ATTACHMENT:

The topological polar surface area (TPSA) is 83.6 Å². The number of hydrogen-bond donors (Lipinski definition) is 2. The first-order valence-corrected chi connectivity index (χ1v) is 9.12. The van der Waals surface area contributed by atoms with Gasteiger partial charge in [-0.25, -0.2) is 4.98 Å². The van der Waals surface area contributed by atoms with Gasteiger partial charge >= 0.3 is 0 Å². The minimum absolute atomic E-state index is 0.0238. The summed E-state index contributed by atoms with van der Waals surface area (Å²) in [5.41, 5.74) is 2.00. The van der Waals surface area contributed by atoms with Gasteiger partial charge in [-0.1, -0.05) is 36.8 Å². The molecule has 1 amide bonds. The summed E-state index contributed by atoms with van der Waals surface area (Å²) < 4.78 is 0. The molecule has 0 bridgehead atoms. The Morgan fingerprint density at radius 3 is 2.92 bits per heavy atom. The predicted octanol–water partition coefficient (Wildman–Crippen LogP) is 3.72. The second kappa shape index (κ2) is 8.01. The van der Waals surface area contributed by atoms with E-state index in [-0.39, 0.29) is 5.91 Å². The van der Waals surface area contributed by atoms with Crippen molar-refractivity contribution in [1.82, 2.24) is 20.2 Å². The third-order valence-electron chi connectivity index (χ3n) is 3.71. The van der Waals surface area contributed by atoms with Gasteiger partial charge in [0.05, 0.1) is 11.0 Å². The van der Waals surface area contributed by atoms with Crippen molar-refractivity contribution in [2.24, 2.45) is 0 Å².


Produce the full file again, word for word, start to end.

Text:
The topological polar surface area (TPSA) is 83.6 Å². The number of hydrogen-bond donors (Lipinski definition) is 2. The first-order valence-corrected chi connectivity index (χ1v) is 9.12. The van der Waals surface area contributed by atoms with Gasteiger partial charge in [-0.25, -0.2) is 4.98 Å². The van der Waals surface area contributed by atoms with Gasteiger partial charge >= 0.3 is 0 Å². The minimum absolute atomic E-state index is 0.0238. The summed E-state index contributed by atoms with van der Waals surface area (Å²) in [5.41, 5.74) is 2.00. The van der Waals surface area contributed by atoms with Gasteiger partial charge in [-0.1, -0.05) is 36.8 Å². The molecule has 1 amide bonds. The summed E-state index contributed by atoms with van der Waals surface area (Å²) < 4.78 is 0. The molecule has 0 bridgehead atoms. The Morgan fingerprint density at radius 3 is 2.92 bits per heavy atom. The predicted octanol–water partition coefficient (Wildman–Crippen LogP) is 3.72. The second kappa shape index (κ2) is 8.01. The van der Waals surface area contributed by atoms with E-state index in [-0.39, 0.29) is 5.91 Å². The van der Waals surface area contributed by atoms with Crippen molar-refractivity contribution in [1.82, 2.24) is 20.2 Å². The third-order valence-electron chi connectivity index (χ3n) is 3.71. The van der Waals surface area contributed by atoms with Gasteiger partial charge in [0.05, 0.1) is 11.0 Å². The van der Waals surface area contributed by atoms with Crippen molar-refractivity contribution in [2.24, 2.45) is 0 Å².